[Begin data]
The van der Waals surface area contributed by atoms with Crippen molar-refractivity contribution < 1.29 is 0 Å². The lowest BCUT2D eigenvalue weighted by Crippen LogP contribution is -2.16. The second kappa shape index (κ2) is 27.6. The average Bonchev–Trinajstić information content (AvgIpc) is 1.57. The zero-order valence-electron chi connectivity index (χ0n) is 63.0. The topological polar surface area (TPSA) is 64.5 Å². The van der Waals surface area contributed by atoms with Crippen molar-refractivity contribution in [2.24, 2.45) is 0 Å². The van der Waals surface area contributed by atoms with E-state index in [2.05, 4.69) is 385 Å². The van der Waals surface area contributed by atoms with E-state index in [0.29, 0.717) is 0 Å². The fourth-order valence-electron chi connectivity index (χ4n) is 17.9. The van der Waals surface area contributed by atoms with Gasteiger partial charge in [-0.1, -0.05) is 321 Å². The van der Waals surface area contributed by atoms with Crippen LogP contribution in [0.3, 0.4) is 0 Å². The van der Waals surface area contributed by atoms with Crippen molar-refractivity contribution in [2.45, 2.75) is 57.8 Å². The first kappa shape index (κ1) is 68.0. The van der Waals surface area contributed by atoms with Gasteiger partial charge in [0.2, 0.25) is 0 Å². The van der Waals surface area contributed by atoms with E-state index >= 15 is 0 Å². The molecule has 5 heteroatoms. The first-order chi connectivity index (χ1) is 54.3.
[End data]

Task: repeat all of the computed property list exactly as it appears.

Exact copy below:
The van der Waals surface area contributed by atoms with Crippen molar-refractivity contribution < 1.29 is 0 Å². The lowest BCUT2D eigenvalue weighted by Crippen LogP contribution is -2.16. The second kappa shape index (κ2) is 27.6. The average Bonchev–Trinajstić information content (AvgIpc) is 1.57. The zero-order valence-electron chi connectivity index (χ0n) is 63.0. The topological polar surface area (TPSA) is 64.5 Å². The van der Waals surface area contributed by atoms with Crippen molar-refractivity contribution in [2.24, 2.45) is 0 Å². The van der Waals surface area contributed by atoms with E-state index in [2.05, 4.69) is 385 Å². The van der Waals surface area contributed by atoms with E-state index in [0.29, 0.717) is 0 Å². The fourth-order valence-electron chi connectivity index (χ4n) is 17.9. The van der Waals surface area contributed by atoms with Gasteiger partial charge in [-0.1, -0.05) is 321 Å². The van der Waals surface area contributed by atoms with Crippen LogP contribution in [0.3, 0.4) is 0 Å². The van der Waals surface area contributed by atoms with Crippen molar-refractivity contribution in [2.45, 2.75) is 57.8 Å². The first kappa shape index (κ1) is 68.0. The van der Waals surface area contributed by atoms with Gasteiger partial charge in [0.2, 0.25) is 0 Å². The van der Waals surface area contributed by atoms with E-state index >= 15 is 0 Å². The molecule has 5 heteroatoms. The first-order chi connectivity index (χ1) is 54.3.